At a crematorium in Gaobeidian, about 20km south of Zhuozhou, the body of one 82-year-old woman was brought from Beijing, a two-hour drive, because funeral homes in China’s capital were packed, according to the woman’s grandson, Liang.
“They said we’d have to wait for 10 days,” Liang said, giving only his surname because of the sensitivity of the situation.
Liang’s grandmother had been unvaccinated, Liang added, when she came down with coronavirus symptoms, and had spent her final days hooked to a respirator in a Beijing ICU.
Over two hours at the Gaobeidian crematorium on Thursday, AP journalists observed three ambulances and two vans unload bodies. A hundred or so people huddled in groups, some in traditional white Chinese mourning attire. They burned funeral paper and set off fireworks.
“There’s been a lot!” a worker said when asked about the number of COVID deaths, before funeral director Ma Xiaowei stepped in and brought the journalists to meet a local government official.
As the official listened in, Ma confirmed there were more cremations, but said he didn’t know if COVID-19 was involved. He blamed the extra deaths on the arrival of winter.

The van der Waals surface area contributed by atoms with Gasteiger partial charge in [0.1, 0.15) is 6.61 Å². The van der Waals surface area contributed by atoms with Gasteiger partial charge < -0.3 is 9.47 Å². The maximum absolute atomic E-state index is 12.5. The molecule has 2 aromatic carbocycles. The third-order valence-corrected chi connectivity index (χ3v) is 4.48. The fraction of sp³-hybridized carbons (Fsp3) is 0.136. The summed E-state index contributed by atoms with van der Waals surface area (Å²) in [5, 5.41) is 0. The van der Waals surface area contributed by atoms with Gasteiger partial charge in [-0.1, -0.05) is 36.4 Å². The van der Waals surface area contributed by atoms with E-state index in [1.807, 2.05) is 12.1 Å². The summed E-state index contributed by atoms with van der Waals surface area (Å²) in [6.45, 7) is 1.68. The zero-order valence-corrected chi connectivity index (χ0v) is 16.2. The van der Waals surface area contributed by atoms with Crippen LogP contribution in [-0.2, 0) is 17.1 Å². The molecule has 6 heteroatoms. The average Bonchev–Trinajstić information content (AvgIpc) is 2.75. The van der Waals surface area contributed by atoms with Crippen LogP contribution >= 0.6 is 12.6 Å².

“Every year during this season, there’s more,” Ma said. “The pandemic hasn’t really shown up” in the death toll, he said, as the official listened and nodded.
Even as anecdotal evidence and modelling suggest large numbers of people are getting infected and dying, some Hebei officials deny the virus has had much impact.
“There’s no so-called explosion in cases, it’s all under control,” said Wang Ping, the administrative manager of Gaobeidian Hospital, speaking by the hospital’s main gate. “There’s been a slight decline in patients.”
Wang said only a sixth of the hospital’s 600 beds were occupied, but refused to allow AP journalists to enter. Two ambulances came to the hospital during the half-hour AP journalists were present, and a patient’s relative told the AP they were turned away from Gaobeidian’s emergency ward because it was full.
Thirty kilometres south in the town of Baigou, emergency ward doctor Sun Yana was candid, even as local officials listened in.
“There are more people with fevers, the number of patients has indeed increased,” Sun said. She hesitated, then added, “I can’t say whether I’ve become even busier or not. Our emergency department has always been busy.”
The Baigou New Area Aerospace Hospital was quiet and orderly, with empty beds and short lines as nurses sprayed disinfectant. COVID-19 patients are separated from others, staff said, to prevent cross-infection. But they added that serious cases are being directed to hospitals in bigger cities, because of limited medical equipment.
The lack of ICU capacity in Baigou, which has about 60,000 residents, reflects a nationwide problem. Experts say medical resources in China’s villages and towns, home to about 500 million of China’s 1.4 billion people, lag far behind those of big cities such as Beijing and Shanghai. Some counties lack a single ICU bed.